Networking experts are running out of superlatives to describe the coming tidal wave/explosion/cataclysm of mobile data traffic.
Cisco today said mobile data is expected to grow by 11 times in the next four years, reaching 18 exabytes per month by 2018. An exabyte is 1 billion gigabytes.
Mobile data traffic is expected to grow by 61 per cent annually into 2018, with the extra traffic from just one year -- 2017 -- expected to be triple the entire mobile Internet in 2013.
There will be more mobile users, nearly 5 billion by 2018 (up from 4.1 billion in 2013) and more than 10 billion mobile-ready devices, including machine-to-machine connections by then (up from 7 billion in 2013).
Using sophisticated research tools and surveys of a broad array of wireless service providers globally, Cisco also discovered that average global network speeds will almost double from 1.4Mbps in 2013 to 2.5Mbps by 2018. Speeds will be higher in the U.S. where LTE often gives users more than 1Mbps for downloads.
Mobile video will account for 69% of all mobile data by 2018, up from about 53% in 2013.
There will be some wireless network impact by 2018 from wearable devices such as smartwatches and smart glasses, Cisco said. Smartphones, laptops and tablets will comprise about 94% of mobile traffic, while M2M traffic from wearables and other sources such as cars, in-home thermostats and more will comprise 5% by 2018.
Cisco added wearables to its annual study of mobile traffic for the first time this year. In all, there were 21.7 million wearable devices in use globally in 2013, a number expected to reach 176.9 million by 2018, Cisco said.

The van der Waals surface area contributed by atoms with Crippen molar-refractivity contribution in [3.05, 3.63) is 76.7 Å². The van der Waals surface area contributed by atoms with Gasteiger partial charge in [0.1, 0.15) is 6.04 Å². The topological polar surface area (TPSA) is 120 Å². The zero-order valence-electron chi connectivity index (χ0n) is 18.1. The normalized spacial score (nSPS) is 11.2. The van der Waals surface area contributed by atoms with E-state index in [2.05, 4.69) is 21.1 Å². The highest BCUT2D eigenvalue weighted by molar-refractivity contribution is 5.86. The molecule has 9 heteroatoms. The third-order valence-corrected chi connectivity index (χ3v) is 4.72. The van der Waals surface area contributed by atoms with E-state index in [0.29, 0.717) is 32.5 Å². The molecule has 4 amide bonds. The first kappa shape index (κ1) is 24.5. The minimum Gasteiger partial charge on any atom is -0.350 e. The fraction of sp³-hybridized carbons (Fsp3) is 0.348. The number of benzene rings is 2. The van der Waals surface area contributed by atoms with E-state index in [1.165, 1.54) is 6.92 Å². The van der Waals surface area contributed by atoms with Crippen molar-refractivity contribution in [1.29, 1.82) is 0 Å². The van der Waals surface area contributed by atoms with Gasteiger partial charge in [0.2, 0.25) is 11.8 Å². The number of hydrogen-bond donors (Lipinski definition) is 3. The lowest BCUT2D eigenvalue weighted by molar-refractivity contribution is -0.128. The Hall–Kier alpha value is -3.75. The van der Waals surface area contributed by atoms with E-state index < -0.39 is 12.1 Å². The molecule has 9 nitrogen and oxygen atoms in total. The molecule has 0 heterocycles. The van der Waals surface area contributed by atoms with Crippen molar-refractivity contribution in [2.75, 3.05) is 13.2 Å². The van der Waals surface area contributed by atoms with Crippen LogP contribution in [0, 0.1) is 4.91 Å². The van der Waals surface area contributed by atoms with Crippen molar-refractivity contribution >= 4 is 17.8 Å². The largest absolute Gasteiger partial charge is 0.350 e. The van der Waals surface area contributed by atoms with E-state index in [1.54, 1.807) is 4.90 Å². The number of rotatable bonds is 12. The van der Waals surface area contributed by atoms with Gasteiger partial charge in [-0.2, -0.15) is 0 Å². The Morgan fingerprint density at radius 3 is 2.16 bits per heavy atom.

Most of this wearable device traffic will continue to be channeled through smartphones, using the smartphone as a hub, Thomas Barnett, senior director of industry thought leadership at Cisco, said in an interview. The amount going through smartphones is now about 99%, and will drop to 87% by 2018.
While the number of wearables is small today, "their growth rate is faster than the overall M2M category," Barnett said. Even so, he said the impact from wearables is not yet clear.
"Four years ago, nobody knew the network impact of tablets, but tablet growth was significant," he added. "I would call wearables a wild card at this point."
Cisco conducted a test using Google Glass to look at the traffic it generated. Over 16 days, the total data moved wirelessly via cellular or Wi-Fi was 263MB, with 101MB moved from the Google Play, about 29MB from Google Play Music and 28MB from YouTube. MyGlass took 24MB, while Maps took 17MB.
The demands for a device like Google Glass might not be all that dramatic in terms of total data traffic imposed on a wireless network, but there will be general demands on connections from each app or service and how well a network will be able to handle those the demands at once, even to a single user.
Matt Hamblen covers mobile and wireless, smartphones and other handhelds, and wireless networking for Computerworld. Follow Matt on Twitter at @matthamblen or subscribe to Matt's RSS feed. His email address is firstname.lastname@example.org.
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